The dogs listed in this section are in, or waiting for, foster care and are not yet available. If you're willing to wait, or to foster, you may still complete an adoption application to be considered as a candidate.
• $82,279 - Foster Dog Expenses (Vet, grooming, Transportation, Supplies) • $ 32,783 - Store Purchases & Cost of Fundraising Events • $ 6,090 - Operating Expenses
Conditioning the dog to your absence:
Condition dog to absences by leaving for very short periods of time and coming back. Slowly build up to longer absences (see reference articles for details and trouble-shooting)
Low key comings and goings – make your return less exciting to the dog. This includes refraining from yelling at the dog if you find accidents or destruction when you return home. Disciplining when you get home can make your absence even more anxiety-producing for the dog.
Wait until the dog is quiet before you get him out or go say hi to him. If you get the dog out of the crate or pen while it is barking, you may inadvertently teach the dog that barking will get you to return and let him out.
Create a “safe place” (eg, crate or puppy pen). Work on making this a fun place for the dog to go, even when you are home. Susan Garrett’s “Crate Games” are wonderful for this.
Give dog something to keep themselves occupied when you are gone – a special treat they only get at this time (eg, a kong filled with peanut butter)
Give the dog some alone time even when you are home. With a dog that has separation anxiety, this may even mean having the dog in the room with you, but not on your lap. For example, the dog is in a puppy pen –and can see you, but is not right next to you. Work up to having the dog is another room.
Improve the dog’s self confidence
Use positive reinforcement to teach the dog as many things as possible. Learning behaviors with positive methods builds confidence.
Teaching the dog to think for himself and improve his problem-solving skills will show him that he has some control over his environment and improve his self-confidence. Clicker training, a positive training method where the dog has to learn to think for himself rather than being shown what to do (www.clickertraining.com), is ideal for this. I find this method also works wonders in reactive dogs and dogs that are hyper-active and don’t know how to calm themselves. Basically, a marker is used to let the dog know when he is performing the desired behavior. After he hears the marker, he receives a treat. He learns that offering the desired behavior gets him a reward. The marker allows the trainer to communicate quickly and clearly to the dog exactly which behavior is desired. This methods can be used to incrementally teach complicated behaviors (eg, put away your toys) or to capture simple behaviors such as sit or down. I know there are others on this list that use clicker training. If you are not familiar with clicker training and want to learn more I can cover that in a separate post, or maybe post some videos that illustrate the process. It sounds complicated, but it’s really pretty simple. This would actually be a really fun hands-on session at a National.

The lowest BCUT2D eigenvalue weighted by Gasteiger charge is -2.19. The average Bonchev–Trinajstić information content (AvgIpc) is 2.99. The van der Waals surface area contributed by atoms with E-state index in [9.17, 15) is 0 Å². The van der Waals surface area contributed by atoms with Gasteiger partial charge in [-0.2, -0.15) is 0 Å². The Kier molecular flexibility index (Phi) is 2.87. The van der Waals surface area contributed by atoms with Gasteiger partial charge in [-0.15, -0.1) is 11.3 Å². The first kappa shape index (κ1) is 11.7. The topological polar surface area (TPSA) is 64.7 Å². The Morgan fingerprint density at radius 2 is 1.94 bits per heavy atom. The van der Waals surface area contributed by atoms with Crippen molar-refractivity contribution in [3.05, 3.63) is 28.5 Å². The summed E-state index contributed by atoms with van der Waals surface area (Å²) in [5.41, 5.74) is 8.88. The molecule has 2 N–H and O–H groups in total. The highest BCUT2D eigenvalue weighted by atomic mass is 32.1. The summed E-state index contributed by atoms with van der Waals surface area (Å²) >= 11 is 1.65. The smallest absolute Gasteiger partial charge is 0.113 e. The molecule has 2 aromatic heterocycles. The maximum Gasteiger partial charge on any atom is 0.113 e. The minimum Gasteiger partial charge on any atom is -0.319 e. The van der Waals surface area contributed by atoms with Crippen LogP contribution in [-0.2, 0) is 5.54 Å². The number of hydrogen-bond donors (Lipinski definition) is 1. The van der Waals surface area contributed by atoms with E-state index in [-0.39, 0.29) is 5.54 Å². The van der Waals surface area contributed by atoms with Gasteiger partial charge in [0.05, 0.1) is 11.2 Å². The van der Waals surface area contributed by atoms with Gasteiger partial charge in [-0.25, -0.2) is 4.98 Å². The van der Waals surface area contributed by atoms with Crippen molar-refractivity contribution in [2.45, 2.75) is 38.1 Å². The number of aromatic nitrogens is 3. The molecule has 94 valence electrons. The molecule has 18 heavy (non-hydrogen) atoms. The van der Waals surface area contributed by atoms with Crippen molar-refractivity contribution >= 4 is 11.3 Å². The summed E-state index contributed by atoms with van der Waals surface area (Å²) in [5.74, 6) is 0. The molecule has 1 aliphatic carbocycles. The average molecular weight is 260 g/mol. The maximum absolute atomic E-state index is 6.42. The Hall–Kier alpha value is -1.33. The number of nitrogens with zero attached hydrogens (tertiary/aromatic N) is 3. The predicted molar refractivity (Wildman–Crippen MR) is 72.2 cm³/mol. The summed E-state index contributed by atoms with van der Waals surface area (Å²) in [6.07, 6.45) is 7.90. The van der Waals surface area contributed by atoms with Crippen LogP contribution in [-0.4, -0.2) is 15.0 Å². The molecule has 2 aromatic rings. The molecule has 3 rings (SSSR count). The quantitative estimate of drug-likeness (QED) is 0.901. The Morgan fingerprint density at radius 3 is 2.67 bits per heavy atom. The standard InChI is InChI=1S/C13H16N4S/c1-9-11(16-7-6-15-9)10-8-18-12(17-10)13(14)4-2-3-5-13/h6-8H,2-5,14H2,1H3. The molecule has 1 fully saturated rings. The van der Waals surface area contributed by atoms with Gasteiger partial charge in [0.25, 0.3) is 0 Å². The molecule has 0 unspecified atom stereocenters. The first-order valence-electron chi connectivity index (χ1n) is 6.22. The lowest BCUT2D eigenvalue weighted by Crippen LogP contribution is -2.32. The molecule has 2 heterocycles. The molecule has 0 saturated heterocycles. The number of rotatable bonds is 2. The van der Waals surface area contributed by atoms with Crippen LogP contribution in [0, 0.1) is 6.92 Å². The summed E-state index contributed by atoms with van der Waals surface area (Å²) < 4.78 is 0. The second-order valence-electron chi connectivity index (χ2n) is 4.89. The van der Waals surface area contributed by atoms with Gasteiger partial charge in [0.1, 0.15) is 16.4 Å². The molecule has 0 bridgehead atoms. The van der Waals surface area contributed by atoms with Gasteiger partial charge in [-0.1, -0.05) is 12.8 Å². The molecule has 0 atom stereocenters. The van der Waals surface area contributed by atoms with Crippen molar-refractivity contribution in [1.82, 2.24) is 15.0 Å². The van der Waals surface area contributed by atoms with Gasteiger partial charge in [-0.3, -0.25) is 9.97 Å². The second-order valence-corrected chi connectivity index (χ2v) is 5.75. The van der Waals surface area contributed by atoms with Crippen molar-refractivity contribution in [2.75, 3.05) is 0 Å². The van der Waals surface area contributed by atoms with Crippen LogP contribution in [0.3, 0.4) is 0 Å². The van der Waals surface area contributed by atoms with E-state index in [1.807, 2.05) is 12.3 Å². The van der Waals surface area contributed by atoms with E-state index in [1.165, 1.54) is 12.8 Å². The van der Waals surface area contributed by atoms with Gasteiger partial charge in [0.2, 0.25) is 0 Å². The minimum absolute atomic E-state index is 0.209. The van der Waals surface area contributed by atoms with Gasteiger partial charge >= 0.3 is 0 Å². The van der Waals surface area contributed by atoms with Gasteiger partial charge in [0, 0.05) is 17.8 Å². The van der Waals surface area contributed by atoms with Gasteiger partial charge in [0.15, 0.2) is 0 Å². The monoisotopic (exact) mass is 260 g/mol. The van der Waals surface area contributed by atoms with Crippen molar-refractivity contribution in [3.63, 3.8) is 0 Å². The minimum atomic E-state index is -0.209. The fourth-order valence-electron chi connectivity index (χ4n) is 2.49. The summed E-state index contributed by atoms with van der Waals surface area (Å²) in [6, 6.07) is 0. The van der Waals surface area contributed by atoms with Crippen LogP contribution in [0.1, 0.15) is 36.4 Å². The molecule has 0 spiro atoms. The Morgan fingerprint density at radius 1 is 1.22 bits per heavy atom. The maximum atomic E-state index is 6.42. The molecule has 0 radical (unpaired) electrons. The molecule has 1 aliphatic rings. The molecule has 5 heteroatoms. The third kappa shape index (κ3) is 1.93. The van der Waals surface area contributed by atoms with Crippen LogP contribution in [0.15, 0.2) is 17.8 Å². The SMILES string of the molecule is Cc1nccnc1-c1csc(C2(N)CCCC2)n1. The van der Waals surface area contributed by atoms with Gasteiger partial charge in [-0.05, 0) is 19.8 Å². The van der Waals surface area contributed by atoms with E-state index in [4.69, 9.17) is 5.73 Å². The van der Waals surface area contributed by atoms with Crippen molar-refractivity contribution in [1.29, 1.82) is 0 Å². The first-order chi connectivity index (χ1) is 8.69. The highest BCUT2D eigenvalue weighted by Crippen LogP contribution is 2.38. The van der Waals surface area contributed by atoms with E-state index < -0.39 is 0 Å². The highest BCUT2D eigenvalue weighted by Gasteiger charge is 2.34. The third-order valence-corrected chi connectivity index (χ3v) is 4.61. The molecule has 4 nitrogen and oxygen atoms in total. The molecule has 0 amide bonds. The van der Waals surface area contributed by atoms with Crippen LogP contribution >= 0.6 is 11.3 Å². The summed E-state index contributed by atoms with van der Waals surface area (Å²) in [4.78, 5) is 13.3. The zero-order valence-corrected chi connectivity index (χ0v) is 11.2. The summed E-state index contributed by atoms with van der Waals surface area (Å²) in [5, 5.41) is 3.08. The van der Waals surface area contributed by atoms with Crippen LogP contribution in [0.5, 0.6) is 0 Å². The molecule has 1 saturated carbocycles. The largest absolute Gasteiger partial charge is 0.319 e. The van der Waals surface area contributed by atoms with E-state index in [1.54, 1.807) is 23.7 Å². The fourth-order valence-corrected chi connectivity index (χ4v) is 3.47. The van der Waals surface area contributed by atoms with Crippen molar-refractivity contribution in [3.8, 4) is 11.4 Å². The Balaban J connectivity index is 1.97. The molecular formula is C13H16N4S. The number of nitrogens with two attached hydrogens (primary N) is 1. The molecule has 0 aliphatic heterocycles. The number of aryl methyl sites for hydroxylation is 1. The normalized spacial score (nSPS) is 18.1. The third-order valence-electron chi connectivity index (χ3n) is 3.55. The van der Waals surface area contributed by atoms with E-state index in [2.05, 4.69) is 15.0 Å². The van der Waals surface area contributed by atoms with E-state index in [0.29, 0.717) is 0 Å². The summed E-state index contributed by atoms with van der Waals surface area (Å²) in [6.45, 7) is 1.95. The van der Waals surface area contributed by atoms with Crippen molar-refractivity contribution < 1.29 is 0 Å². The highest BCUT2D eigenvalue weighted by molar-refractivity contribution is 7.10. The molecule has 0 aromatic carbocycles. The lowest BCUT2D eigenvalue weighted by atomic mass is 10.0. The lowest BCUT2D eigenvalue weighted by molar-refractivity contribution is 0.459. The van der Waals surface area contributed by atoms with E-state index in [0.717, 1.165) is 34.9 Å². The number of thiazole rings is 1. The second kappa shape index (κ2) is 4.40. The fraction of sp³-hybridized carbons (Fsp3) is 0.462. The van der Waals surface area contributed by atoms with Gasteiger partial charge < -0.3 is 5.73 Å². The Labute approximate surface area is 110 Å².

Puzzle toys – the dog needs to figure out how to get the food
Nosework – Nosework classes are being offered in many cities or it can be done on your own. Basically, the dog learns to use his nose to find scents. Many trainers have had great success using this method to improve a dog’s overall confidence level.
Agility or other activities that the dog enjoys
Socialization and conditioning to a variety of environments and types of people
Structure – add structure and set routines so that the dog knows what to expect and when. Dogs coming into foster care are dealing with a huge change in their life. Adding predictability to their daily life will help them deal with the transition and decrease their overall stress level.
Set times for walks, feeding, play, training
Rules – have set rules and consistently enforce them. These can be very easy rules, for example, sit and wait while I open the door for you to leave your crate or go outside, sit before you get your dinner, do something before you get a treat. Consistency is the key here. The dog will gain confidence if he knows what to expect.
Build a more resilient dog by increasing the dog’s confidence and independence. Having a “Velcro dog” can be emotionally fulfilling to the pet owner; however, a dog that constantly needs to be with a person is more likely to have separation issues. Helping a dog to develop more independence won’t make it less snuggly or loving. Here are some ways to do this:
"I'll be home soon! How to prevent and treat separation anxiety" by Patricia McConnell.
Prepared by Gail Czarnecki, Havanese Rescue volunteer
Havanese Rescue, Inc.
When will you have a dog for me?
We have no way of knowing when a dog will become available in a given area. Havanese come into rescue very irregularly. We do encourage you to have an application completed and on file in case a Havanese becomes available. We cannot call or search for people based on emails or phone contact. We MUST have an adoption application on file so that we can find you in our system.